• In 1864 the lantern was replaced because the original was deemed an old design of "exceedingly defective character"
  • In 1867 the lantern was replaced again (as were those on the Pooles Island, Turkey Point, and Concord Point Lights)
  • In 1899 a fifth order Fresnel lens was installed
  • From 1880 to 1891 the Island was leased by the U.S. Bureau of Fisheries and used for a fish hatchery. They made many improvements, including raising the grade of the island. As a result, the lower floor of the lighthouse had to be removed and re-laid in 1887. At this time the dwelling was enlarged and the lower level may have been redesigned as a boathouse.
  • In 1921 the light was moved to a 38 foot steel tower next to the original lighthouse and converted to acetylene gas. The light was automated in 1939 when the U. S. Coast Guard took over management of all aids to navigation. It now runs off solar cells and batteries and is still active. The original building is now a historic landmark.
  • In 1942 the Island was transferred to the Department of the Interior and is now under the jurisdiction of the Blackwater Wildlife Refuge.
 

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Hey thanks Eric ........ that's interesting ........
 

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there was good write up last year in I'am thinking in the noreaster about the island they said when it was first built it was like 5 acre's,there is a guy who takes care of it think he lives in Harve de Grace,does it on his own,picks up trash cuts the grass it's his picnic table thats there,maintains the rock jetty even brings rocks out on his boat for the jetty,the other two islands are spoil islands built when the channels were dreged..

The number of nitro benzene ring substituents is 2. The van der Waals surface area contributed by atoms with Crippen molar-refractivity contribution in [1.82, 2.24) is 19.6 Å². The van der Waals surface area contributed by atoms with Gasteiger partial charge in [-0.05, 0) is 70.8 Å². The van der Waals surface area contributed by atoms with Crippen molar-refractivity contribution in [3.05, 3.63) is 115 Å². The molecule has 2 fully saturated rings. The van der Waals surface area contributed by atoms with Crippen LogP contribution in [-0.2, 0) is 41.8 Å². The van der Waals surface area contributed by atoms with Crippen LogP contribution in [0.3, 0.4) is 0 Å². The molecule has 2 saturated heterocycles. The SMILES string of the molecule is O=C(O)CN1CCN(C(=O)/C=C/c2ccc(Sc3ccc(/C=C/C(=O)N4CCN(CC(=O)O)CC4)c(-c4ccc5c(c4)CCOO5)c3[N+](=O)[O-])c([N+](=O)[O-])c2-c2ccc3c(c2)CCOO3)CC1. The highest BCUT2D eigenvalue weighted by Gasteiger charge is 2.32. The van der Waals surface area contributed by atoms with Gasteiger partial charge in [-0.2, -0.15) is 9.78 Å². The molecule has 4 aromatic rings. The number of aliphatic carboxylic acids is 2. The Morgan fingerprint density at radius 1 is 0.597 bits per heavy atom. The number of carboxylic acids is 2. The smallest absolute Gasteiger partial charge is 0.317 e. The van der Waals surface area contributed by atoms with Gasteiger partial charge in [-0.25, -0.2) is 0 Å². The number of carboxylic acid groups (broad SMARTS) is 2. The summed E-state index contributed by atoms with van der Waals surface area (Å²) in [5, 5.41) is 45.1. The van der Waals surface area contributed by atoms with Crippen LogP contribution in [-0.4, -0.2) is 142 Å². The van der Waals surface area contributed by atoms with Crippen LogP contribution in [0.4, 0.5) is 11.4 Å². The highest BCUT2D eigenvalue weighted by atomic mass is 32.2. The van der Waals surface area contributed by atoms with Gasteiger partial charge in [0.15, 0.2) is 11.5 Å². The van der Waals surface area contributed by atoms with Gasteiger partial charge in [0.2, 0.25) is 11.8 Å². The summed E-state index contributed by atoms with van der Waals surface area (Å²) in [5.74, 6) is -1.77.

as far as camping on the inside of garret island is a nice place to camp,used to always see people camping there,
 

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From the coast guard site...

Location: Fishing Battery Island, South of Havre de Grace, MD, Northern Chesapeake Bay

Date Built: Commissioned in 1853

Type of Structure: 1 ½ story, 36 x 16 foot, brick dwelling with lantern on roof

Height: 32 feet (original), 38 feet (current steel tower)

Characteristics: Fixed white light (original light in 1853); Flashing white, with two red sectors (current steel tower)

Foghorn: No

Builder: John Donahoo

Appropriation: $5,000

Range: White sector 4 miles, Red sector 3 miles (current steel tower light)

Status: Standing and Active
Historical Information: